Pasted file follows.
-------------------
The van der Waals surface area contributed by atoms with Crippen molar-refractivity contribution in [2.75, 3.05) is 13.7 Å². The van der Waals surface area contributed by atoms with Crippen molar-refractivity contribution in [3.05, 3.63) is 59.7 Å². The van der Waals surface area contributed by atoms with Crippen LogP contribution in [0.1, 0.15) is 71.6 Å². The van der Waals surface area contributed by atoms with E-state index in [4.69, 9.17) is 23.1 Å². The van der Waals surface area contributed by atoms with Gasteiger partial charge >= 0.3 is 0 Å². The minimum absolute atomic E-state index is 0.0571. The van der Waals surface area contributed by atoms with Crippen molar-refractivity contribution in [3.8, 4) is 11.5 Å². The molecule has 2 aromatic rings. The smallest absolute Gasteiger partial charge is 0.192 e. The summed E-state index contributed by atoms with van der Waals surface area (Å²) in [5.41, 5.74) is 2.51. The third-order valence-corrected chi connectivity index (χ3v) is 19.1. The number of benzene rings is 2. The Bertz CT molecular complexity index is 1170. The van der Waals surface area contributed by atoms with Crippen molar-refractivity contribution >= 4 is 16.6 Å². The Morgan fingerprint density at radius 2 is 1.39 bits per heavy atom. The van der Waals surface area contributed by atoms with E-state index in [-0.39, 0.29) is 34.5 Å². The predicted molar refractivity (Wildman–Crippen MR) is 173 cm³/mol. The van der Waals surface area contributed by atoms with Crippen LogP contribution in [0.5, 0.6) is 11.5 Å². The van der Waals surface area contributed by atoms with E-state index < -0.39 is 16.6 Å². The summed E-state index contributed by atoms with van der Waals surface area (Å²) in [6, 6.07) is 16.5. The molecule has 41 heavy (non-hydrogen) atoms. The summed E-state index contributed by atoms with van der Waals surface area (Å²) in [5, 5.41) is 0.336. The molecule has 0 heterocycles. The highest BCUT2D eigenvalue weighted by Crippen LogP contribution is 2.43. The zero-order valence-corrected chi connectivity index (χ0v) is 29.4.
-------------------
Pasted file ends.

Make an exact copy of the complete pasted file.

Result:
The van der Waals surface area contributed by atoms with Crippen molar-refractivity contribution in [2.75, 3.05) is 13.7 Å². The van der Waals surface area contributed by atoms with Crippen molar-refractivity contribution in [3.05, 3.63) is 59.7 Å². The van der Waals surface area contributed by atoms with Crippen LogP contribution in [0.1, 0.15) is 71.6 Å². The van der Waals surface area contributed by atoms with E-state index in [4.69, 9.17) is 23.1 Å². The van der Waals surface area contributed by atoms with Gasteiger partial charge >= 0.3 is 0 Å². The minimum absolute atomic E-state index is 0.0571. The van der Waals surface area contributed by atoms with Crippen molar-refractivity contribution in [3.8, 4) is 11.5 Å². The molecule has 2 aromatic rings. The smallest absolute Gasteiger partial charge is 0.192 e. The summed E-state index contributed by atoms with van der Waals surface area (Å²) in [5.41, 5.74) is 2.51. The third-order valence-corrected chi connectivity index (χ3v) is 19.1. The number of benzene rings is 2. The Bertz CT molecular complexity index is 1170. The van der Waals surface area contributed by atoms with Crippen molar-refractivity contribution >= 4 is 16.6 Å². The Morgan fingerprint density at radius 2 is 1.39 bits per heavy atom. The van der Waals surface area contributed by atoms with E-state index in [-0.39, 0.29) is 34.5 Å². The predicted molar refractivity (Wildman–Crippen MR) is 173 cm³/mol. The van der Waals surface area contributed by atoms with Crippen LogP contribution in [0.5, 0.6) is 11.5 Å². The van der Waals surface area contributed by atoms with E-state index < -0.39 is 16.6 Å². The summed E-state index contributed by atoms with van der Waals surface area (Å²) in [6, 6.07) is 16.5. The molecule has 41 heavy (non-hydrogen) atoms. The summed E-state index contributed by atoms with van der Waals surface area (Å²) in [5, 5.41) is 0.336. The molecule has 0 heterocycles. The highest BCUT2D eigenvalue weighted by Crippen LogP contribution is 2.43. The zero-order valence-corrected chi connectivity index (χ0v) is 29.4.